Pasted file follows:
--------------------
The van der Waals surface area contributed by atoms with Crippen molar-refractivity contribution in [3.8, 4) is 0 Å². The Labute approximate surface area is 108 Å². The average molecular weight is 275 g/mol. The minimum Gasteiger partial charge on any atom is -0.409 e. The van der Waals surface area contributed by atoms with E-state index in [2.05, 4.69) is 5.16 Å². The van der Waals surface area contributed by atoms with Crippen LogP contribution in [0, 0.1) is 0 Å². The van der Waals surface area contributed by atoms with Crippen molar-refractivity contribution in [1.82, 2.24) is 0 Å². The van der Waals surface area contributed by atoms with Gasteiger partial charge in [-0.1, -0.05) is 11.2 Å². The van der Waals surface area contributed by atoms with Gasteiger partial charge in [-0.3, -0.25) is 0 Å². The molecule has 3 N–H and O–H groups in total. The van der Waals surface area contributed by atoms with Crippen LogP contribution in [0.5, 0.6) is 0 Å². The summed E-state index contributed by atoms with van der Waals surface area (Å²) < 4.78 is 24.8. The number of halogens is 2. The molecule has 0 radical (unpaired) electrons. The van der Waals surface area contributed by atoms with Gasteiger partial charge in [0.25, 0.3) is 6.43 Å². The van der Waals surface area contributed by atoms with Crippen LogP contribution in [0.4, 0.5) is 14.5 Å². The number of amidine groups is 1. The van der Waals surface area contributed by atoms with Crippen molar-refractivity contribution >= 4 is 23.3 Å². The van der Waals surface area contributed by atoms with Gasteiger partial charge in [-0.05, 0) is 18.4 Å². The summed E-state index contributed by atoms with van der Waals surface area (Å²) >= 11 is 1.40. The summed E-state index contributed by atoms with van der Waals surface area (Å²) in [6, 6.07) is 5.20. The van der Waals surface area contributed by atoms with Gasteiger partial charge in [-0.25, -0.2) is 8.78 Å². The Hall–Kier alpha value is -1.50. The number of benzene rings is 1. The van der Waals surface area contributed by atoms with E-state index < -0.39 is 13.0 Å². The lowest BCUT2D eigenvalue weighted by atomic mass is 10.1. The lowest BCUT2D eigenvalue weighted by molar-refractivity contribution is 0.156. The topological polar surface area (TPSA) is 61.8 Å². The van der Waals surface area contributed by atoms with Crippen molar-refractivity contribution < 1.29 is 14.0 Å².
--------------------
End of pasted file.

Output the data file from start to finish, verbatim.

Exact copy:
The van der Waals surface area contributed by atoms with Crippen molar-refractivity contribution in [3.8, 4) is 0 Å². The Labute approximate surface area is 108 Å². The average molecular weight is 275 g/mol. The minimum Gasteiger partial charge on any atom is -0.409 e. The van der Waals surface area contributed by atoms with E-state index in [2.05, 4.69) is 5.16 Å². The van der Waals surface area contributed by atoms with Crippen LogP contribution in [0, 0.1) is 0 Å². The van der Waals surface area contributed by atoms with Crippen molar-refractivity contribution in [1.82, 2.24) is 0 Å². The van der Waals surface area contributed by atoms with Gasteiger partial charge in [-0.1, -0.05) is 11.2 Å². The van der Waals surface area contributed by atoms with Gasteiger partial charge in [-0.3, -0.25) is 0 Å². The molecule has 3 N–H and O–H groups in total. The van der Waals surface area contributed by atoms with Crippen LogP contribution in [0.5, 0.6) is 0 Å². The summed E-state index contributed by atoms with van der Waals surface area (Å²) < 4.78 is 24.8. The number of halogens is 2. The molecule has 0 radical (unpaired) electrons. The van der Waals surface area contributed by atoms with Gasteiger partial charge in [0.25, 0.3) is 6.43 Å². The van der Waals surface area contributed by atoms with Crippen LogP contribution in [0.4, 0.5) is 14.5 Å². The number of amidine groups is 1. The van der Waals surface area contributed by atoms with Crippen molar-refractivity contribution >= 4 is 23.3 Å². The van der Waals surface area contributed by atoms with Gasteiger partial charge in [-0.05, 0) is 18.4 Å². The summed E-state index contributed by atoms with van der Waals surface area (Å²) >= 11 is 1.40. The summed E-state index contributed by atoms with van der Waals surface area (Å²) in [6, 6.07) is 5.20. The van der Waals surface area contributed by atoms with Gasteiger partial charge in [-0.25, -0.2) is 8.78 Å². The Hall–Kier alpha value is -1.50. The number of benzene rings is 1. The van der Waals surface area contributed by atoms with E-state index < -0.39 is 13.0 Å². The lowest BCUT2D eigenvalue weighted by atomic mass is 10.1. The lowest BCUT2D eigenvalue weighted by molar-refractivity contribution is 0.156. The topological polar surface area (TPSA) is 61.8 Å². The van der Waals surface area contributed by atoms with Crippen molar-refractivity contribution < 1.29 is 14.0 Å².